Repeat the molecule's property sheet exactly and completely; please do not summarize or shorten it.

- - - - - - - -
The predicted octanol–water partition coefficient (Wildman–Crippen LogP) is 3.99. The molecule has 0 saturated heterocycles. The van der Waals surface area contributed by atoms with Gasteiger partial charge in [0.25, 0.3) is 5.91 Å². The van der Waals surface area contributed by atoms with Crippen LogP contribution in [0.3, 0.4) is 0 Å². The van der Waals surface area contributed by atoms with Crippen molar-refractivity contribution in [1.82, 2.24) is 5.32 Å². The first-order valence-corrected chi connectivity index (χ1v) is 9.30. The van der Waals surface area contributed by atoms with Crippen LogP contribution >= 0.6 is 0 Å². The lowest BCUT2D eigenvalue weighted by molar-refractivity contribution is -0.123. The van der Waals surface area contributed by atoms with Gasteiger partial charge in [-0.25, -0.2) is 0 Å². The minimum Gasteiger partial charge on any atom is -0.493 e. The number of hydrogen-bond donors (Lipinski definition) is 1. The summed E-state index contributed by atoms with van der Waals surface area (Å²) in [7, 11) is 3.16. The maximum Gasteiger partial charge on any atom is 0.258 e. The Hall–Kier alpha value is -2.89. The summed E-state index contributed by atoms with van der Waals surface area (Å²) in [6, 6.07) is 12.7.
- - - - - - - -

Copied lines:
The predicted octanol–water partition coefficient (Wildman–Crippen LogP) is 3.99. The molecule has 0 saturated heterocycles. The van der Waals surface area contributed by atoms with Gasteiger partial charge in [0.25, 0.3) is 5.91 Å². The van der Waals surface area contributed by atoms with Crippen LogP contribution in [0.3, 0.4) is 0 Å². The van der Waals surface area contributed by atoms with Crippen molar-refractivity contribution in [1.82, 2.24) is 5.32 Å². The first-order valence-corrected chi connectivity index (χ1v) is 9.30. The van der Waals surface area contributed by atoms with Crippen LogP contribution >= 0.6 is 0 Å². The lowest BCUT2D eigenvalue weighted by molar-refractivity contribution is -0.123. The van der Waals surface area contributed by atoms with Gasteiger partial charge in [-0.25, -0.2) is 0 Å². The minimum Gasteiger partial charge on any atom is -0.493 e. The number of hydrogen-bond donors (Lipinski definition) is 1. The summed E-state index contributed by atoms with van der Waals surface area (Å²) in [7, 11) is 3.16. The maximum Gasteiger partial charge on any atom is 0.258 e. The Hall–Kier alpha value is -2.89. The summed E-state index contributed by atoms with van der Waals surface area (Å²) in [6, 6.07) is 12.7.